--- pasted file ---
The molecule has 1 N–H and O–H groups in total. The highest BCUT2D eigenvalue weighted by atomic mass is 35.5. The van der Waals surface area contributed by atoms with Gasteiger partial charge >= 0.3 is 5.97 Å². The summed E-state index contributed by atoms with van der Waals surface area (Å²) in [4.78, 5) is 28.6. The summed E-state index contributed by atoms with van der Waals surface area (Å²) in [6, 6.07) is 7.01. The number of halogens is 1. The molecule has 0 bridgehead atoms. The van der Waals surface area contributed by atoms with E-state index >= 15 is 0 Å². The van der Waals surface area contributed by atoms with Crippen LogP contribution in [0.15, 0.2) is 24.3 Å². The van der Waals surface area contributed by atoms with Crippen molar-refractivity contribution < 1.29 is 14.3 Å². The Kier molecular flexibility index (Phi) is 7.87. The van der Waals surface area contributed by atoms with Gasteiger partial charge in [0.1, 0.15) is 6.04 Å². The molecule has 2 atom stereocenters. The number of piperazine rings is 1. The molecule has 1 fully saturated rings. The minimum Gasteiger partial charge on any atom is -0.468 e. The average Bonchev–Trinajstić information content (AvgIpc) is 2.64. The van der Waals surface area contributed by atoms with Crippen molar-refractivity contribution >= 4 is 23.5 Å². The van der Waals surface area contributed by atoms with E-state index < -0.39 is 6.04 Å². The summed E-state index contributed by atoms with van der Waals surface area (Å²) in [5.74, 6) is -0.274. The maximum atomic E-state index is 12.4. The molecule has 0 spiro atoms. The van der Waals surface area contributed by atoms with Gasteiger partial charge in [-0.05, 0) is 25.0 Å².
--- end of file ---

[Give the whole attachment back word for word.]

The molecule has 1 N–H and O–H groups in total. The highest BCUT2D eigenvalue weighted by atomic mass is 35.5. The van der Waals surface area contributed by atoms with Gasteiger partial charge >= 0.3 is 5.97 Å². The summed E-state index contributed by atoms with van der Waals surface area (Å²) in [4.78, 5) is 28.6. The summed E-state index contributed by atoms with van der Waals surface area (Å²) in [6, 6.07) is 7.01. The number of halogens is 1. The molecule has 0 bridgehead atoms. The van der Waals surface area contributed by atoms with E-state index >= 15 is 0 Å². The van der Waals surface area contributed by atoms with Crippen LogP contribution in [0.15, 0.2) is 24.3 Å². The van der Waals surface area contributed by atoms with Crippen molar-refractivity contribution < 1.29 is 14.3 Å². The Kier molecular flexibility index (Phi) is 7.87. The van der Waals surface area contributed by atoms with Gasteiger partial charge in [0.1, 0.15) is 6.04 Å². The molecule has 2 atom stereocenters. The number of piperazine rings is 1. The molecule has 1 fully saturated rings. The minimum Gasteiger partial charge on any atom is -0.468 e. The average Bonchev–Trinajstić information content (AvgIpc) is 2.64. The van der Waals surface area contributed by atoms with Crippen molar-refractivity contribution >= 4 is 23.5 Å². The van der Waals surface area contributed by atoms with E-state index < -0.39 is 6.04 Å². The summed E-state index contributed by atoms with van der Waals surface area (Å²) in [5.74, 6) is -0.274. The maximum atomic E-state index is 12.4. The molecule has 0 spiro atoms. The van der Waals surface area contributed by atoms with Gasteiger partial charge in [-0.05, 0) is 25.0 Å².